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Insect Dreams: The Half Life of Gregor Samsa (2002)
by Marc Estrin
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Amazon.com Product Description (ISBN 0399148361, Hardcover)It seems the Samsas' chambermaid only claimed to sweep into the dustbin the twentieth century's most remarkable contemplative. Instead, having spirited him from his bedchamber, she apparently sold the metamorphosed Gregor to a Viennese sideshow, where-it being 1915-he could earn his living lecturing carnival crowds on the implications of Rilke and Herr Spengler.
In this delightfully original work of imagination, compassion, and good reason, we follow the trajectory of Kafka's salesman-turned-cockroach across two continents and thirty years as he touches the most significant flash points of his time. In the process, Marc Estrin delivers a human saga of cultural ambition and compassionate insight that may be the most surprising addition to Jewish literature in a generation.
What's more, the book is funny. And Estrin's Gregor is downright endearing.
With its reach and substance, Insect Dreams is nothing short of a liberal education-in cultural history, musical theory, nuclear physics, and the world of ideas. But it's also a remarkable reading experience. With a scope, heart, and intelligence unparalleled in recent memory, Insect Dreams should spark wide-ranging discussions about who we're becoming, now that the swiftest century is complete.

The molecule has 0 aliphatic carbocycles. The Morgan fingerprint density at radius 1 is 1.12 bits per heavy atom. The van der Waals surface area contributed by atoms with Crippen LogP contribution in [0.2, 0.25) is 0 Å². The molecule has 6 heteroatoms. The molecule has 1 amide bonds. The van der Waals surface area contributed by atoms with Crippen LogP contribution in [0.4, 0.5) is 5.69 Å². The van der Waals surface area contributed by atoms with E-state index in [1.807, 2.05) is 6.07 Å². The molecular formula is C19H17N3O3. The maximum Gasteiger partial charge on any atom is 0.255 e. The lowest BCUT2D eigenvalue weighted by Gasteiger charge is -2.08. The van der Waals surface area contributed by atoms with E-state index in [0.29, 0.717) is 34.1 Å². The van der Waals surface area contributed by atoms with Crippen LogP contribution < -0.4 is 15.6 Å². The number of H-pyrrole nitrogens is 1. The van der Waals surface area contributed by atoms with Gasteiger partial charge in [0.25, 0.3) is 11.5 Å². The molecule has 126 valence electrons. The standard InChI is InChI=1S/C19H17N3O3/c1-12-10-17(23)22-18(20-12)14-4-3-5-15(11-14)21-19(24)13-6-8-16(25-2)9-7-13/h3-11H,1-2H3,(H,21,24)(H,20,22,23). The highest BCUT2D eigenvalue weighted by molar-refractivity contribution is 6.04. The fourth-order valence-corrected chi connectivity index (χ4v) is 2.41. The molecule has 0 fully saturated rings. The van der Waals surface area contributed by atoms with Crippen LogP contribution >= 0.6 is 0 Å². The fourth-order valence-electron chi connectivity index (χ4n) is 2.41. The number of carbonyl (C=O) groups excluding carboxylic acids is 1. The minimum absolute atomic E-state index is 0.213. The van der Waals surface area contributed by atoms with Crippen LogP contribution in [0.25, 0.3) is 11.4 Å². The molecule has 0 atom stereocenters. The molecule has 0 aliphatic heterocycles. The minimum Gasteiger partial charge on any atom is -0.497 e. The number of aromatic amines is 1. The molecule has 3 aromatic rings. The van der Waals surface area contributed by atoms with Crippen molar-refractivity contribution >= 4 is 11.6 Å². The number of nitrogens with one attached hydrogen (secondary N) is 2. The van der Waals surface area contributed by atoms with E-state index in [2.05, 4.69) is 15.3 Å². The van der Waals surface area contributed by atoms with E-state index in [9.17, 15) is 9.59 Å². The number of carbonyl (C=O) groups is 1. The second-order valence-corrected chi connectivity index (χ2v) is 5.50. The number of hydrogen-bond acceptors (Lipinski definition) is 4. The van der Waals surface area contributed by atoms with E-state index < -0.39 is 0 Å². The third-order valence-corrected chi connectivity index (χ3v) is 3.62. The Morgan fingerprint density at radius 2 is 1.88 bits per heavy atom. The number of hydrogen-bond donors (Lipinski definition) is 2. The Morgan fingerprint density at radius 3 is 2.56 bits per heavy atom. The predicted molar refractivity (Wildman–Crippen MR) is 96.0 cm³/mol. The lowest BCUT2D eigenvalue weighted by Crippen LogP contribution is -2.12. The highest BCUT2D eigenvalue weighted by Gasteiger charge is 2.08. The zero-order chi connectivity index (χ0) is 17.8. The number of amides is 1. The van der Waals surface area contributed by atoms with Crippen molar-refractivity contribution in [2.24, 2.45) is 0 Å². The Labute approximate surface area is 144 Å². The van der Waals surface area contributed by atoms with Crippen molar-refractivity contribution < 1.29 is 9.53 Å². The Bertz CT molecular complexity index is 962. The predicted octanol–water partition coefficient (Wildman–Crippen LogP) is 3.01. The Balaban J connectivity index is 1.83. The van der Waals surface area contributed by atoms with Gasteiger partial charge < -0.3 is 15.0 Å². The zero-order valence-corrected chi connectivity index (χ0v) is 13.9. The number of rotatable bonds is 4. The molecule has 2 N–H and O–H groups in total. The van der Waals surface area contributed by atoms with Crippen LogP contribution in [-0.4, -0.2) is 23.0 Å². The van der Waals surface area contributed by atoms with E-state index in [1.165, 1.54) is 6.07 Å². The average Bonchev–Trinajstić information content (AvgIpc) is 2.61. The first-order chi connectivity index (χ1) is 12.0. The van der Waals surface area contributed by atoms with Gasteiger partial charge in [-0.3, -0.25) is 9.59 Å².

(retrieved from Amazon Mon, 30 Sep 2013 14:05:25 -0400)
"The metamorphosis of Kafka's Gregor Samsa from fabric salesman to cockroach was surely one of the momentous transformations of the modern world. And for almost a century it has seemed that we lost someone dear when the Samsas' chambermaid claimed to sweep into the dustbin the twentieth century's most remarkable contemplative." "Now, in Marc Estrin's debut, we find, instead, that she spirited Gregor from his bedchamber and sold him to a Viennese sideshow." "In these continuously surprising pages, Estrin's Gregor tests out his insect state, not only in Vienna, where Musil and Wittgenstein, Spengler, Einstein, and Rilke all help him define his goals. He flies to America, into the crazy rhythm of Prohibition, the Scopes and Sacco-Vanzetti trials, Alice Paul's feminist movement, and the KKK. In New York, he works with Charles Ives, that mad genius composer and insurance magnate. In Washington, he joins the FDR brain trust at its most volatile moment. And what comes of that is nothing less than the explosive birth of modern conscience. This original work of imagination, compassion, and good reason is an ambitious - and enlightening - human comedy."--BOOK JACKET.
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